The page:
William W. “Bill” Humbert

Woodhull, New York

William W. “Bill” Humbert – 64 – of 4217 Cook Road, Woodhull, NY died Tuesday (June 18, 2024) at St. James Hospital, following a long illness.

Born in Uniontown, PA on November 25, 1959, he was the second son of Albert & Gladys (Bryson) Humbert.

In his younger years, Bill lived in Uniontown, PA, Cleveland, OH, and later resided in Levittown, PA, where he attended Woodrow Wilson High School (later to become Harry S. Truman High School).

He was a Veteran of the US Army and throughout the years resided in several locations, including Uniontown, Pa, Levittown, PA, Cleveland, OH, Mansfield, PA, St. Petersburg, FL and has lived in Woodhull for the past three years.

Over the years, Bill worked as an assistant carpenter and laborer throughout Pennsylvania, Florida and New York State and also worked as a general farm hand. He enjoyed the outdoors and was an avid fisherman, who loved fishing in the ocean, lakes as well as streams.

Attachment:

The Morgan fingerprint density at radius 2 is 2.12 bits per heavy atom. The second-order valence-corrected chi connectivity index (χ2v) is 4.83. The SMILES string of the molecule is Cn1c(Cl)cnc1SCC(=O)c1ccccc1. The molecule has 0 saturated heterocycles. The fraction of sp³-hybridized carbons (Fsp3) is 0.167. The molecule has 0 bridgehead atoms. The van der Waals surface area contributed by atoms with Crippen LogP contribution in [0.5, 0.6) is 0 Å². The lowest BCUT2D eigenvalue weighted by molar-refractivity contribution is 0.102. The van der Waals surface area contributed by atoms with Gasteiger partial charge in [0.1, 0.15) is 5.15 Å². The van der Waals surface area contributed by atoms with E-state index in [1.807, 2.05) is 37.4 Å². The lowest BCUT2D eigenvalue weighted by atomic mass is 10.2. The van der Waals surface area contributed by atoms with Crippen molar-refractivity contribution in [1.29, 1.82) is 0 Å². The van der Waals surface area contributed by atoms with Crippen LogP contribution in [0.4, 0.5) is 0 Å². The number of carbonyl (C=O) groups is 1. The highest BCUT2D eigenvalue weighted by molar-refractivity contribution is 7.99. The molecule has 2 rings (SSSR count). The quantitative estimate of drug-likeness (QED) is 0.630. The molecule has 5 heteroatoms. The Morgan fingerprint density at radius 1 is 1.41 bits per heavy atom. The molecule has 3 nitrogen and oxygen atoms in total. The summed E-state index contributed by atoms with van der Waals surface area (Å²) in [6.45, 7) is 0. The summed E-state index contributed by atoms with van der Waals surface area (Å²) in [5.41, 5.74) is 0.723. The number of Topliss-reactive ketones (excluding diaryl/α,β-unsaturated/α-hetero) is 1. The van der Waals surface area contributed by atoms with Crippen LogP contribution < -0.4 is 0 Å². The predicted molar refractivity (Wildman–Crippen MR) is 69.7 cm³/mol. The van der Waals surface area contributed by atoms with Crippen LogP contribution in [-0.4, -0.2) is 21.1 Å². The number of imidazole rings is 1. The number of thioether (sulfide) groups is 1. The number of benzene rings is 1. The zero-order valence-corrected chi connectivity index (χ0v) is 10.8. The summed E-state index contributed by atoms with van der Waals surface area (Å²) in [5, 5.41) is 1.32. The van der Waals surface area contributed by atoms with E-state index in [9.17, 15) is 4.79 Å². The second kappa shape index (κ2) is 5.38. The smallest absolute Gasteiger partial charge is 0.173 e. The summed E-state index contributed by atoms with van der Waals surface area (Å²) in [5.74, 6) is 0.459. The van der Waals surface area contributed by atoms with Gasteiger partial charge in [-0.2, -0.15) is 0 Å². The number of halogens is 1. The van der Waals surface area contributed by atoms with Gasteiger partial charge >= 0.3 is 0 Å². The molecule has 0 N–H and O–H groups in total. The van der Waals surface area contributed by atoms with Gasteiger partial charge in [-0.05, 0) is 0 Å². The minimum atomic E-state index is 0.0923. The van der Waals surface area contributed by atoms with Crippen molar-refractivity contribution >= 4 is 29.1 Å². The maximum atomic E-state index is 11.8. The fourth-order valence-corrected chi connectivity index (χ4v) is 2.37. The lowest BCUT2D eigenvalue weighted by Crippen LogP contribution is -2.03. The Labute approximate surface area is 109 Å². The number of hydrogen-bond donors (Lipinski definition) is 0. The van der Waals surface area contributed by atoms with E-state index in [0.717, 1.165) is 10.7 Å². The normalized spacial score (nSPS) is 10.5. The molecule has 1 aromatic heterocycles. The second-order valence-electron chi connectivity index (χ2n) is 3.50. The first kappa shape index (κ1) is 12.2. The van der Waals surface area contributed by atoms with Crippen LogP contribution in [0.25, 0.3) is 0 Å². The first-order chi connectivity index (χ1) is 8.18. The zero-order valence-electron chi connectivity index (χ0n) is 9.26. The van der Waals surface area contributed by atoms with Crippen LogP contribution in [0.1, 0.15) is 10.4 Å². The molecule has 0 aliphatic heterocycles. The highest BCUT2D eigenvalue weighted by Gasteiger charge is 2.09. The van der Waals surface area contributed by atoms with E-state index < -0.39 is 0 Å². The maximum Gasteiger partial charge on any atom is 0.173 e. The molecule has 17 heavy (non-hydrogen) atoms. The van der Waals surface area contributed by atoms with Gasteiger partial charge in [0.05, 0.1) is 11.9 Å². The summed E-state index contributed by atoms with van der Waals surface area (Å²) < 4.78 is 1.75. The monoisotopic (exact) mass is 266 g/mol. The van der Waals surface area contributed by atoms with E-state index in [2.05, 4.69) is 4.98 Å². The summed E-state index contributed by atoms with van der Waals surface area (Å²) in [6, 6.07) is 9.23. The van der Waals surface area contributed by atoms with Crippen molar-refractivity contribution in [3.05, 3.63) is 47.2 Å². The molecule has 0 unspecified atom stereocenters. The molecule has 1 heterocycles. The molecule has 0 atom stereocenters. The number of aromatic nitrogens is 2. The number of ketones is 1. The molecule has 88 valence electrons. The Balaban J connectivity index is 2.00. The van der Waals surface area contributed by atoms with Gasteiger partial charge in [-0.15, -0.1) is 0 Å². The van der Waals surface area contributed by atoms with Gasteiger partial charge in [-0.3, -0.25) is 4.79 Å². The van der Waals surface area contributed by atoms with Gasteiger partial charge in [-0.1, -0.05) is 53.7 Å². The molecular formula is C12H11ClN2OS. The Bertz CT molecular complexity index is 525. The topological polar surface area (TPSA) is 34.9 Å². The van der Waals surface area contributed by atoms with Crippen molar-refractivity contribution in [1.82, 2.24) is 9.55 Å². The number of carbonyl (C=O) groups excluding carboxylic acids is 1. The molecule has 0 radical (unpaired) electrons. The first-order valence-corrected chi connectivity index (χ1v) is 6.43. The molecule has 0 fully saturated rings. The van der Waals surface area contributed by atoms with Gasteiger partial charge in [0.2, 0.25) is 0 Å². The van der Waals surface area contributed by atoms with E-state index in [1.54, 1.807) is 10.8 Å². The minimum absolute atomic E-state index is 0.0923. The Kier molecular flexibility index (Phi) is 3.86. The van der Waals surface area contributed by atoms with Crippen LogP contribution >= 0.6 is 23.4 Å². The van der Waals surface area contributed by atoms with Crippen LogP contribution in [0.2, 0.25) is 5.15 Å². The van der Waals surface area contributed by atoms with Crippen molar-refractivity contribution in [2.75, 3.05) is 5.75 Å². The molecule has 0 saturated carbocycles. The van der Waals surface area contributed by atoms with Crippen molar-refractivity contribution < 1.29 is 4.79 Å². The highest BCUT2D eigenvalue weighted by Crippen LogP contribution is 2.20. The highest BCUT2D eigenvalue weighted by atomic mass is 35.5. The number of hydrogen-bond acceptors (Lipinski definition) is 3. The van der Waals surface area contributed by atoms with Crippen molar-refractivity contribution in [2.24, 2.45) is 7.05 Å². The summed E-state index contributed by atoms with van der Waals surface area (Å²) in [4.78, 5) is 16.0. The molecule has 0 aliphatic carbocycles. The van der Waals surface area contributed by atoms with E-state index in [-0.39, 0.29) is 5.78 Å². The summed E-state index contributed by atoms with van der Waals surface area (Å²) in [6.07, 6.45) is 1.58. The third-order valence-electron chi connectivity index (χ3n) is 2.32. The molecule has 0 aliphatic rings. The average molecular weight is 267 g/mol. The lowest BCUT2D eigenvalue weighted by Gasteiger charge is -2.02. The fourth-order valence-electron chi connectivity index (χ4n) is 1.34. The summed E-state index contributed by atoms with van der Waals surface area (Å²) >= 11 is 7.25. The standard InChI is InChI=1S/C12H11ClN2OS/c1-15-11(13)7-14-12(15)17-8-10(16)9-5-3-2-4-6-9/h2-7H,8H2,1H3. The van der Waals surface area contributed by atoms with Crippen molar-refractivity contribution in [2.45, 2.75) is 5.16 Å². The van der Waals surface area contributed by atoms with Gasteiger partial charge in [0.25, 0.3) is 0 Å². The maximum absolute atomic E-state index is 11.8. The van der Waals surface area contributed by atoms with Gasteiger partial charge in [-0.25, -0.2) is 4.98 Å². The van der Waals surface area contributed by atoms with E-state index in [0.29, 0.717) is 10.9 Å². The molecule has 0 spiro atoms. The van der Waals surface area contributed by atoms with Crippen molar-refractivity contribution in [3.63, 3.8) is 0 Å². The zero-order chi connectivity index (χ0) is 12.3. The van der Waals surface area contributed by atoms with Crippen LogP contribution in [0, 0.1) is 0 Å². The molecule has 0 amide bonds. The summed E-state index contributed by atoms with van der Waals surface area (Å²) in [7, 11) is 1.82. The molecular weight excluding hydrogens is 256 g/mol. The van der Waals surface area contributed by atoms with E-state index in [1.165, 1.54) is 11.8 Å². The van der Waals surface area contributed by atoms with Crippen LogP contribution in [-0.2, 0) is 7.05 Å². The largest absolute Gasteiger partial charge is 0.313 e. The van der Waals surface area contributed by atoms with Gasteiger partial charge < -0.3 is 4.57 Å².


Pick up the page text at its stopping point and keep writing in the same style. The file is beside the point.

He was preceded in death by his mother, Gladys L. Humbert of St. Petersburg, who died in March of 2001.

Surviving are his father, Albert M. Humbert, step-mother, Carol Humbert of South Mills, NC; his siblings, Albert G. Humbert of St. Petersburg, FL, Cynthia (Jeff) Kennedy of Columbia Crossroads, PA, Harry (Annette) Humbert of Grovetown, GA, Diane (Richard) Davies of Virginia Beach, VA, Carl (Lisa) Humbert of Seminole, FL and Dale Humbert of St. Petersburg, FL; along with several nieces & nephews.

At Bill’s request there will be no calling hours. Private services will be held at the convenience of the family.

Funeral arrangements are in care of the Dagon Funeral Home, 38 Church St., Hornell, NY.

Bill’s personal request that, in lieu of flowers, memorial contributions in his name be made to Catholic Organization of Orphans or to St. Luke’s Children’s Hospital.

To leave an online condolence or share a memory, visit www.dagonfuneralhome.com.

6 Responses to “William W. “Bill” Humbert”

  1. Albert G Humbert says:

    I will never forget all the hours we had spent talking on the phone over our years. I was glad to be your big brother, Bill. I will miss you very much, and you will not be forgotten easily, I loved you so much. Rest In Eternal Peace, and I am glad you are now, with our beloved mother.